Doobie Brothers-China Grove

And though it’s a part of the lone star state, the people don’t seem to care / They just keep on looking to the east…”

Unlike the other songs on this countdown, “China Grove” is a totally imagined and fictional account about a “sleepy little” Texas town which lyricist Tom Johnston portrays as a Chinatown-like enclave. In fact, the song’s title come from a sign spotted from a tour bus en route to San Antonio with the lyrics later written to match the theme. In any case, this is a true classic of upbeat rock n’ roll which gave the tiny community some international fame.

Listen to “China Grove”:

Album review of The Captain and Me by Doobie Brothers

3. “Allentown” by Billy Joel

Billy Joel-Allentown

With a rhythm that partially mimics the mechanical sounds of a steel mill, “Allentown” melodically interprets the decline of manufacturing and mining in Eastern Pennsylvania. Billy Joel had actually started the song as “Levittown”, a tribute to his native Long Island. However, he was dissatisfied with the original lyrical content so he decided to re-write it after reading an article about the decline of the steel industry in the Lehigh Valley, a place where he frequently performed since his earliest years as a touring musician.

Listen to “Allentown”:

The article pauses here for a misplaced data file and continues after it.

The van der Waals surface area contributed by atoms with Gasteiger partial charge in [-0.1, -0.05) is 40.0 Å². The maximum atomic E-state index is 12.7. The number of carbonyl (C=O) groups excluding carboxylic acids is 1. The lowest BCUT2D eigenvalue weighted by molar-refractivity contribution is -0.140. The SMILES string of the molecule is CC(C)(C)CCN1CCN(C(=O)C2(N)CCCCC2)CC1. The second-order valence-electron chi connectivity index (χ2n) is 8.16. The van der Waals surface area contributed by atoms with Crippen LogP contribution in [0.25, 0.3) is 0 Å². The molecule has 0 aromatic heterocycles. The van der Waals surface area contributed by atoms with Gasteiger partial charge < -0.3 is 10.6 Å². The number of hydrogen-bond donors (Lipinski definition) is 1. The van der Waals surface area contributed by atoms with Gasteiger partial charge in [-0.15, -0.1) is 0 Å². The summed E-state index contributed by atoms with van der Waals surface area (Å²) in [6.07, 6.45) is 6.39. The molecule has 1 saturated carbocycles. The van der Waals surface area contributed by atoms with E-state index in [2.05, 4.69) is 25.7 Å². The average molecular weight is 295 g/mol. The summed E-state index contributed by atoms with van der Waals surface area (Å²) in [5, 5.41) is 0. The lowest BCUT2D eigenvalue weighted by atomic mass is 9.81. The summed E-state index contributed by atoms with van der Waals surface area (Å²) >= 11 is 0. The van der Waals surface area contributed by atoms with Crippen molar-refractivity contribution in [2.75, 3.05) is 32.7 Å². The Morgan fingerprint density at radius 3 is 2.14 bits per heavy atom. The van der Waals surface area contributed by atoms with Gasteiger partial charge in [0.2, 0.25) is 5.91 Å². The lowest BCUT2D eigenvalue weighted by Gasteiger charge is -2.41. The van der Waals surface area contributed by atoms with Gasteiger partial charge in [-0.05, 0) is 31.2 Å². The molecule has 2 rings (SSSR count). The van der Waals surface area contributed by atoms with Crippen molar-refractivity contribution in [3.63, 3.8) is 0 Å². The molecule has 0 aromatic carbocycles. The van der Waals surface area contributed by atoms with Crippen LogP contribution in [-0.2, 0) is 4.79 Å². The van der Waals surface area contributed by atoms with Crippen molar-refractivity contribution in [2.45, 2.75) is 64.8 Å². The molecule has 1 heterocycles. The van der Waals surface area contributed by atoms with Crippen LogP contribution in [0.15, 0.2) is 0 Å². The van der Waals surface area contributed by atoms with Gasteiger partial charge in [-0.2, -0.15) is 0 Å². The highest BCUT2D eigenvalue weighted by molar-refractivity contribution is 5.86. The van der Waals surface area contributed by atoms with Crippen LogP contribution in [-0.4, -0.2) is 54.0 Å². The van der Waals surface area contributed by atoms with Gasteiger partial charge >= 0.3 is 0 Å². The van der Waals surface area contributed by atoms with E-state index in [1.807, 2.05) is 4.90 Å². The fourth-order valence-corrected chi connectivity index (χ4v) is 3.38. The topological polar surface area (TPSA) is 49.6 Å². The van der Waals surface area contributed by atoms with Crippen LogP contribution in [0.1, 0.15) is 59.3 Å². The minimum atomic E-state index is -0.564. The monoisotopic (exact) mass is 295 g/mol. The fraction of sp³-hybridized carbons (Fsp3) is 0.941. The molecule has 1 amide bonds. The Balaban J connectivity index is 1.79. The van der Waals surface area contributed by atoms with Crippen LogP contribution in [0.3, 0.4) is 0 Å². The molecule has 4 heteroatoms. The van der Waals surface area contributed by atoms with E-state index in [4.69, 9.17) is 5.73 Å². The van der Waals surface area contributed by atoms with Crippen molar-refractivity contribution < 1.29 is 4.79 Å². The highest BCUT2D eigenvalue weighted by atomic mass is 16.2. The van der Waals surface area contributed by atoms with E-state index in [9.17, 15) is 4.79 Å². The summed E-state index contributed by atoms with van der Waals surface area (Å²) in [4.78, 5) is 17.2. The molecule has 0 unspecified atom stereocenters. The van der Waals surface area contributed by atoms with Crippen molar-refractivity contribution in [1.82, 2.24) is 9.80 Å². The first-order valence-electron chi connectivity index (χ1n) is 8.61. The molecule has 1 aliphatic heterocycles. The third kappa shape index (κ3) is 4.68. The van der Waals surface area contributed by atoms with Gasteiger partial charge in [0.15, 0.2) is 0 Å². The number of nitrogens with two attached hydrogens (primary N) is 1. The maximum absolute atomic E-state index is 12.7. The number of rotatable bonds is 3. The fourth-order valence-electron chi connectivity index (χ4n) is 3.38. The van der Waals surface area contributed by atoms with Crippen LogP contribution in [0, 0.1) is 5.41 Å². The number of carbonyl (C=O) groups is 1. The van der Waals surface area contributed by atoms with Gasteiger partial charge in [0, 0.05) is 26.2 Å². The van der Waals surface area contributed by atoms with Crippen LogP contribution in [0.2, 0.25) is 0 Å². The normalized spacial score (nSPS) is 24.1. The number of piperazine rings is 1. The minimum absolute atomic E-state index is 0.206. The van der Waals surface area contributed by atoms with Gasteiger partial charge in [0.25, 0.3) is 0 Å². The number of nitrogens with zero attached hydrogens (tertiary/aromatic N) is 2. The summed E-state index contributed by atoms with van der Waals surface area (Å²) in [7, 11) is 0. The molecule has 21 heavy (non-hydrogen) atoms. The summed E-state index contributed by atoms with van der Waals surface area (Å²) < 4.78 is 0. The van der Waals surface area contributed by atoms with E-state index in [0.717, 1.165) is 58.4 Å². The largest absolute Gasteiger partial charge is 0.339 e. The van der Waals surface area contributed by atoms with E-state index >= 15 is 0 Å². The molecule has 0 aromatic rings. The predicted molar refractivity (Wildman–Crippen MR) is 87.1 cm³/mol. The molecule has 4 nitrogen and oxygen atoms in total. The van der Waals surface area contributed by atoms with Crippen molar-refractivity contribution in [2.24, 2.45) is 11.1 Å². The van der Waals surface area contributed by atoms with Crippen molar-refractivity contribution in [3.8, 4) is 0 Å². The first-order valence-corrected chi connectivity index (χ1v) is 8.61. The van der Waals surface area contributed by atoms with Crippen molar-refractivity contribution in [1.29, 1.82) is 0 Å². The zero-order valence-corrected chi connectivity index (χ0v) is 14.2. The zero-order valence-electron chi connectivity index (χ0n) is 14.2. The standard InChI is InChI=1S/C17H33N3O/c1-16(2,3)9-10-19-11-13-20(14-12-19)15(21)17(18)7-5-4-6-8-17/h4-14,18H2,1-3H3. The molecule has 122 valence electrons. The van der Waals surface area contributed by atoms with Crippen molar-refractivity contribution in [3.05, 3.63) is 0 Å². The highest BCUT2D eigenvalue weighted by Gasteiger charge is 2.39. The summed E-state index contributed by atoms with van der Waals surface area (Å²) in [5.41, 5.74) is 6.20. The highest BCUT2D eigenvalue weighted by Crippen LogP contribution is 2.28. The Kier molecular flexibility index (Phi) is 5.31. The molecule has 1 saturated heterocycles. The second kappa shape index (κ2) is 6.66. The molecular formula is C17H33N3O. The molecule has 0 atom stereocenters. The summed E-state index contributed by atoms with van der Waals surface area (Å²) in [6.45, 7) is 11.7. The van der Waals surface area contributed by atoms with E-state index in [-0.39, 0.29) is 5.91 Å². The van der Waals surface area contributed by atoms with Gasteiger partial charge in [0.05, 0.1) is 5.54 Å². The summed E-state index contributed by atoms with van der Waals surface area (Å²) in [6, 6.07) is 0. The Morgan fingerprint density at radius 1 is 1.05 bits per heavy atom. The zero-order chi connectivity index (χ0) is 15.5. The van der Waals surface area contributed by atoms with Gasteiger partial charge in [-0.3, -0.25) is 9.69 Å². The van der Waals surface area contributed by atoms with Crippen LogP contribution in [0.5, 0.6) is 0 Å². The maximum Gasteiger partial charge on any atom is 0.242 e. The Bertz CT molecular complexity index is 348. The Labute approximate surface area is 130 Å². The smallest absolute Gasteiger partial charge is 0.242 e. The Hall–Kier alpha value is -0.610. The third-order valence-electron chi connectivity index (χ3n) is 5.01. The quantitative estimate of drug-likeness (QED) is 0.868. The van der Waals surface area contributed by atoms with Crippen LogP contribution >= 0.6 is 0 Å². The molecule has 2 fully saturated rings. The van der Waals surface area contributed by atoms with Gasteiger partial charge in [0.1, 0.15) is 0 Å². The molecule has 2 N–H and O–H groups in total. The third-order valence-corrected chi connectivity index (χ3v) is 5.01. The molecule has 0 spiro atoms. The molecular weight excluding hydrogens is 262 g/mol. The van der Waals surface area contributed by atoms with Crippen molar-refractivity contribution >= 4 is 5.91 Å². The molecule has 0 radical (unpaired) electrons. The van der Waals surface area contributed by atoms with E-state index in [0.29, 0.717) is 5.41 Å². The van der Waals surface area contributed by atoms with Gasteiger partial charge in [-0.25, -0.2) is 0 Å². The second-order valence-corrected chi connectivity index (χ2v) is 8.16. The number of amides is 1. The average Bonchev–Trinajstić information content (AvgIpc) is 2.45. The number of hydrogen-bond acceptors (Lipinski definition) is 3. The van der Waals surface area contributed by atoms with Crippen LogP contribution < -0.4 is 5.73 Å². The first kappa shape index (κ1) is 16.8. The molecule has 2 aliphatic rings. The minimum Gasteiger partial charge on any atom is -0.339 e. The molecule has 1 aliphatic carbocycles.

2. “Lights” by Journey


“When the lights go down in the city and the sun shines on the bay, ooh I want to be there in my city…”

Journey kicked off their first album with Steve Perry with a geographical ballad that the singer had actually started as an ode to Los Angeles but adapted to his new hometown after he joined the band. Surprisingly, this was not a very popular song originally but it became more popular over the years as the group’s fame began to skyrocket.

Album review of Infinity by Journey

1. “L.A. Woman” by The Doors

The Doors-LA

Jim Morrison loved everything about Los Angeles, and he knew the city from every conceivable angle. Prior to his success with The Doors, he was homeless, slept on rooftops and negotiated late night meals at the “soul kitchen”. He then knew the world of show business and celebrity and the faux crowds which accompanied that lifestyle, later to seek out inner city dive bars to find more “legitimate” drinking companions. The title song of the last album in his lifetime is a tribute to all sides of L.A., from the “hills filled with fire” to “motel money murder madness”. Through it all, “Mr Mojo Risen” guides the listener with a gruff voice accompanied by musical movement and rhythm which all builds to the undeniable climax of the group’s short but fantastic career.

Listen to “L.A. Woman”:

Album review of L.A. Woman by The Doors

Honorable Mentions

“Kansas City” – Fats Domino
“Born to Run” by Bruce Springsteen
“Woman From Tokyo” – Deep Purple
“Year of the Cat” – Al Stewart
“Penny Lane” – The Beatles

With this subjective list we’ve doubtlessly left out scores of artists who may have deserved consideration for this list. Please give us your comments below and tell us where you agree and disagree.